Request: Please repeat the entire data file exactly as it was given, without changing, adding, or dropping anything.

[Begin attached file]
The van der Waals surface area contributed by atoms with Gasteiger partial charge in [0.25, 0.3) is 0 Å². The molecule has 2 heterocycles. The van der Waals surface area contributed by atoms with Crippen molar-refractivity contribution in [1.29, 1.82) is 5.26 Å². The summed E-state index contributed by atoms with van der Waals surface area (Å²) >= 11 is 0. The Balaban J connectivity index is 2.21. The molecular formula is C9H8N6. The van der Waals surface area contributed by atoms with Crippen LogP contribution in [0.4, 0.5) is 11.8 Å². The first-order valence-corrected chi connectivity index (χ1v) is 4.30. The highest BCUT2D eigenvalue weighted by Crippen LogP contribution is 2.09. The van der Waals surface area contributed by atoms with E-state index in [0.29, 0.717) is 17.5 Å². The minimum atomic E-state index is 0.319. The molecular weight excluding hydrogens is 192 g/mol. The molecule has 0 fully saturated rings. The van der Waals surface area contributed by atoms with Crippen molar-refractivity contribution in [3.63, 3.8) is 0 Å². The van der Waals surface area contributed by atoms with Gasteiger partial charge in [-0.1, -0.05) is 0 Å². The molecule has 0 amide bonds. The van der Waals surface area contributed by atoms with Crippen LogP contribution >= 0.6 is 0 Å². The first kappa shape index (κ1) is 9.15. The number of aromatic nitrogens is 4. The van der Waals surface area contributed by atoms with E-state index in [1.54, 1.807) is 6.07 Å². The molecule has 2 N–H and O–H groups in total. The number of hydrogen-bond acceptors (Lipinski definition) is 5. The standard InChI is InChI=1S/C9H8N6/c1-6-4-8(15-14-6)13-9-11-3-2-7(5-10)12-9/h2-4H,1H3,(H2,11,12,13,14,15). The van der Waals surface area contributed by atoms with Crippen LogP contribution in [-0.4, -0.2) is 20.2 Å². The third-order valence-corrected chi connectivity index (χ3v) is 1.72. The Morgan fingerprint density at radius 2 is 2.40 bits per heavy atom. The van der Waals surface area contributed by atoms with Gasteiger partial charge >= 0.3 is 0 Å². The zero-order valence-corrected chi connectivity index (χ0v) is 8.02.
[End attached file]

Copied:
The van der Waals surface area contributed by atoms with Gasteiger partial charge in [0.25, 0.3) is 0 Å². The molecule has 2 heterocycles. The van der Waals surface area contributed by atoms with Crippen molar-refractivity contribution in [1.29, 1.82) is 5.26 Å². The summed E-state index contributed by atoms with van der Waals surface area (Å²) >= 11 is 0. The Balaban J connectivity index is 2.21. The molecular formula is C9H8N6. The van der Waals surface area contributed by atoms with Crippen LogP contribution in [0.4, 0.5) is 11.8 Å². The first-order valence-corrected chi connectivity index (χ1v) is 4.30. The highest BCUT2D eigenvalue weighted by Crippen LogP contribution is 2.09. The van der Waals surface area contributed by atoms with E-state index in [0.29, 0.717) is 17.5 Å². The minimum atomic E-state index is 0.319. The molecular weight excluding hydrogens is 192 g/mol. The molecule has 0 fully saturated rings. The van der Waals surface area contributed by atoms with Crippen molar-refractivity contribution in [3.63, 3.8) is 0 Å². The van der Waals surface area contributed by atoms with Gasteiger partial charge in [-0.1, -0.05) is 0 Å². The molecule has 0 amide bonds. The van der Waals surface area contributed by atoms with Crippen LogP contribution >= 0.6 is 0 Å². The first kappa shape index (κ1) is 9.15. The number of aromatic nitrogens is 4. The van der Waals surface area contributed by atoms with E-state index in [1.54, 1.807) is 6.07 Å². The molecule has 2 N–H and O–H groups in total. The number of hydrogen-bond acceptors (Lipinski definition) is 5. The standard InChI is InChI=1S/C9H8N6/c1-6-4-8(15-14-6)13-9-11-3-2-7(5-10)12-9/h2-4H,1H3,(H2,11,12,13,14,15). The van der Waals surface area contributed by atoms with Crippen LogP contribution in [-0.4, -0.2) is 20.2 Å². The third-order valence-corrected chi connectivity index (χ3v) is 1.72. The Morgan fingerprint density at radius 2 is 2.40 bits per heavy atom. The van der Waals surface area contributed by atoms with Gasteiger partial charge >= 0.3 is 0 Å². The zero-order valence-corrected chi connectivity index (χ0v) is 8.02.